Deschutes County commissioners are likely to approve new restrictions on land outside fire districts and the protection of the Oregon Department of Forestry when they meet Wednesday. Given the warmer days and already-dry woods, the proposed changes make sense.
The restrictions would limit smoking to inside vehicles on improved roads and ban campfires except in designated areas (stoves with liquefied or bottled fuels would be allowed). They would prohibit the use of fireworks, exploding targets and tracer bullets, and blasting would be forbidden. There are other restrictions proposed, as well, that may have an impact on farmers and others in rural areas.
Some of the proposed restrictions mirror those in place on the Deschutes and Ochoco national forests and the Crooked River National Grasslands and on state Department of Forestry lands. There, restrictions are those laid out in Industrial Fire Precautions Level II, also known as Partial Hootowl. As is true in the county, certain work on state and national forest and grasslands is limited to the time between 8 p.m. and 1 p.m. to reduce the possibility of starting fire during the hottest part of the day. In addition, visitors to national lands in the area must follow the closed fire season requirements laid out on the Deschutes National Forest website.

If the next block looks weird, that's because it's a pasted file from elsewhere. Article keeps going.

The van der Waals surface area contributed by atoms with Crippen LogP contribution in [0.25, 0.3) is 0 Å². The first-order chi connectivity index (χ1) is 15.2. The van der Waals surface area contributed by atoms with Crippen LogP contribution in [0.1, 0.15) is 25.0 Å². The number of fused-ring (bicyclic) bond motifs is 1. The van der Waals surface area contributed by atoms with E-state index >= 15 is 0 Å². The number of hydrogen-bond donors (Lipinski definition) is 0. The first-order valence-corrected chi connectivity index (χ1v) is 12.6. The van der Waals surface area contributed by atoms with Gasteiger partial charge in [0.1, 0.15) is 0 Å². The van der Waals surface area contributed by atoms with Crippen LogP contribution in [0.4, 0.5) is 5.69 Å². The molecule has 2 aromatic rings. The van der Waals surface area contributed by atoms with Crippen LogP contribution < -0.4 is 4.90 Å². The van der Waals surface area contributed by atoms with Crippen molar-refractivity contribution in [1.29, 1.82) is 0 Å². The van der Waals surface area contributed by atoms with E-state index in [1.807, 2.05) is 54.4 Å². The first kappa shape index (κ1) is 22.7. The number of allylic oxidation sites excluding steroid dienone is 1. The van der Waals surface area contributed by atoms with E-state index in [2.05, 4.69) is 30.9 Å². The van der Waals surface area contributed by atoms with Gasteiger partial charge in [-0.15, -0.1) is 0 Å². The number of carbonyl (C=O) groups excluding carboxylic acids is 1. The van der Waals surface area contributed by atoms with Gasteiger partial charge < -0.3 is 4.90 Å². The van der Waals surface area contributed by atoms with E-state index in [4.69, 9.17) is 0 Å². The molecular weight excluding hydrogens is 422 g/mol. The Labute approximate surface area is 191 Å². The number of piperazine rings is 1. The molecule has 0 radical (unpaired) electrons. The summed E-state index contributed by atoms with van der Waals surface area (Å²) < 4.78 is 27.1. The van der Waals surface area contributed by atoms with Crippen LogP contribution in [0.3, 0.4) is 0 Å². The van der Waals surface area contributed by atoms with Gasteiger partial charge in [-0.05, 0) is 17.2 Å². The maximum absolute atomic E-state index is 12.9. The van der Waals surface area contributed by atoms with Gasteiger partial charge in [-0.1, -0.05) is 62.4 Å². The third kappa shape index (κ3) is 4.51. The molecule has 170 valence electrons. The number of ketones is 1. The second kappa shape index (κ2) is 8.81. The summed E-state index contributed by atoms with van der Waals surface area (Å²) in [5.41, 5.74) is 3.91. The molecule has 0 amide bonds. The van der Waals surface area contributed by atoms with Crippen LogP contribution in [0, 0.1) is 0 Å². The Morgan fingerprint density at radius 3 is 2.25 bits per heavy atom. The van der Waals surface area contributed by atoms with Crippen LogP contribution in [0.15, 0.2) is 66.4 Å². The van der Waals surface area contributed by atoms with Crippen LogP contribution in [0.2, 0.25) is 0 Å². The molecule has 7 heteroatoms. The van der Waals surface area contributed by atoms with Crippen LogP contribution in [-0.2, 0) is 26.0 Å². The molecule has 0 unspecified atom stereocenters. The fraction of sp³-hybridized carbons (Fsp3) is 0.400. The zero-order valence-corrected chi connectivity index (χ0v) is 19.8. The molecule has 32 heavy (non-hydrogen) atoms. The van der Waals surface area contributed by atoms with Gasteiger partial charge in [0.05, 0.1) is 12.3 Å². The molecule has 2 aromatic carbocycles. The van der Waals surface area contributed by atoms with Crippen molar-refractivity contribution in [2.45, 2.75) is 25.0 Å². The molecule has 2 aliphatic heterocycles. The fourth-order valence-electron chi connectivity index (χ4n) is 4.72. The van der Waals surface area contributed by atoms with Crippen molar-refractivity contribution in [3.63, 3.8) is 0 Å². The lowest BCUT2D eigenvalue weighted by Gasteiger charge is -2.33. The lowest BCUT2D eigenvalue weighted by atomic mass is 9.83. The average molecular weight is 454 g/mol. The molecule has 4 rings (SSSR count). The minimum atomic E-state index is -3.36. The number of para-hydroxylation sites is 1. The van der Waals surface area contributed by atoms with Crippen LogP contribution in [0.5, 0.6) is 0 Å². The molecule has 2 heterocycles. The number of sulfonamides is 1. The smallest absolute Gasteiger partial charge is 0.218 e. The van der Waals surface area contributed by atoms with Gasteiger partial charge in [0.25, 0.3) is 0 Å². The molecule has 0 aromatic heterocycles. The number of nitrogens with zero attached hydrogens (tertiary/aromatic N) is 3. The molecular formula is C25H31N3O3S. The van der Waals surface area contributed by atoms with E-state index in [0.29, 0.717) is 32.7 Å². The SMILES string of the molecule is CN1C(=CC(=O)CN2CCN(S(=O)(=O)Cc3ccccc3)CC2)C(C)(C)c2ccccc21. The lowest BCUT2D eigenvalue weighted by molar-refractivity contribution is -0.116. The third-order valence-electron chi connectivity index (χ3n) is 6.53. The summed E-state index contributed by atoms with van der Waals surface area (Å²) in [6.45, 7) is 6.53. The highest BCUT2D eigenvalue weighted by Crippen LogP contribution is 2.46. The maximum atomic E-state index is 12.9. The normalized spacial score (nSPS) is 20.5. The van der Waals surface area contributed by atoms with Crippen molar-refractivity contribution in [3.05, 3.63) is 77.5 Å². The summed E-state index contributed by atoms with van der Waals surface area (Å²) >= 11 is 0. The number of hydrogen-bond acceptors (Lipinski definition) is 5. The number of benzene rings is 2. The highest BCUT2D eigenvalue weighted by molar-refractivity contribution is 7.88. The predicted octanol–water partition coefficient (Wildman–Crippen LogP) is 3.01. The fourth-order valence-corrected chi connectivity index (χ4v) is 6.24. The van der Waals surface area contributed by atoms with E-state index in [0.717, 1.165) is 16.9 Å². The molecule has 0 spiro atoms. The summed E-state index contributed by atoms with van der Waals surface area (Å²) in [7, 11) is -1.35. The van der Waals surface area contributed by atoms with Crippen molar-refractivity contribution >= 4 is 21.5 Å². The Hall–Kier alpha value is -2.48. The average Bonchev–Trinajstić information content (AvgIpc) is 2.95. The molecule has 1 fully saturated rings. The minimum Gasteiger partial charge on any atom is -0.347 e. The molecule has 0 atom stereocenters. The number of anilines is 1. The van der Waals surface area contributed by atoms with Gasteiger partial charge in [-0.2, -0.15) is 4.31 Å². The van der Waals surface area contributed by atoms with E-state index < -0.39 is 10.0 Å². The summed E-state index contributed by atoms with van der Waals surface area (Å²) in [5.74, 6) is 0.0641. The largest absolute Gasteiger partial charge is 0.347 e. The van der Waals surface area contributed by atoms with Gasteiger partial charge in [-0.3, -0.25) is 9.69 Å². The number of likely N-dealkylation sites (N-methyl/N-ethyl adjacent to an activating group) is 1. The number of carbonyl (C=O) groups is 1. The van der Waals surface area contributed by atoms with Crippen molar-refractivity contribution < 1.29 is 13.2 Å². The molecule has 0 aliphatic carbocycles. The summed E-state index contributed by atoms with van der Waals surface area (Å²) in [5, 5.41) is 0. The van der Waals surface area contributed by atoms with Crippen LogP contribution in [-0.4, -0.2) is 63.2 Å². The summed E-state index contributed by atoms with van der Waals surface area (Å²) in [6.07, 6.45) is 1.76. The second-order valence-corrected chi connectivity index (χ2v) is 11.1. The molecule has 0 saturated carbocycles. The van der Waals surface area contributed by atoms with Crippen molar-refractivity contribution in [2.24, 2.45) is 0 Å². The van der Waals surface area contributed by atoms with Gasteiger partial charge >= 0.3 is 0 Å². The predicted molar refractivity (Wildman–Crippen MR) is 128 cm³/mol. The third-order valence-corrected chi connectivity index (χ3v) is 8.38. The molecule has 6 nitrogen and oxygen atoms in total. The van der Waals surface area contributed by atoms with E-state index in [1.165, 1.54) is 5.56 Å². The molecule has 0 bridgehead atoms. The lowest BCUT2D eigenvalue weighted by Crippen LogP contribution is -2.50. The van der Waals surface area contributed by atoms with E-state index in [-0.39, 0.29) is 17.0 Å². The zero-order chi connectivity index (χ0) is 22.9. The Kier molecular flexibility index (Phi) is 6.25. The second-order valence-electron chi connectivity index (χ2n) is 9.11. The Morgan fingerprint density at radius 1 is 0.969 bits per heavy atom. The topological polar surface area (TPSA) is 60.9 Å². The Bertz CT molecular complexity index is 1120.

While the restrictions put some limits on what people can do in much of the county’s great outdoors, they’ll be in place for the best of all possible reasons: to reduce the chance that the recent Two Bulls Fire won’t be the first of a string of similar events this summer.
That fire was relatively early in the year and cost more than $6 million to fight. It drew crews from fire departments in the Willamette Valley and elsewhere around the state, men and women who helped protect the homes endangered by the blaze west of Bend.
Worse, it wasn’t the first fire of the season. Already this year, nearly 8,000 acres of state-protected land across Oregon have burned in more than 160 fires, according to the forestry department. With the summer tourism season freshly underway, the risk of more incidents only increases.
Oregonians cannot prevent lightning-caused fires. They can lessen the chances of man-caused fires, however, by learning about and obeying the rules aimed at helping them do just that.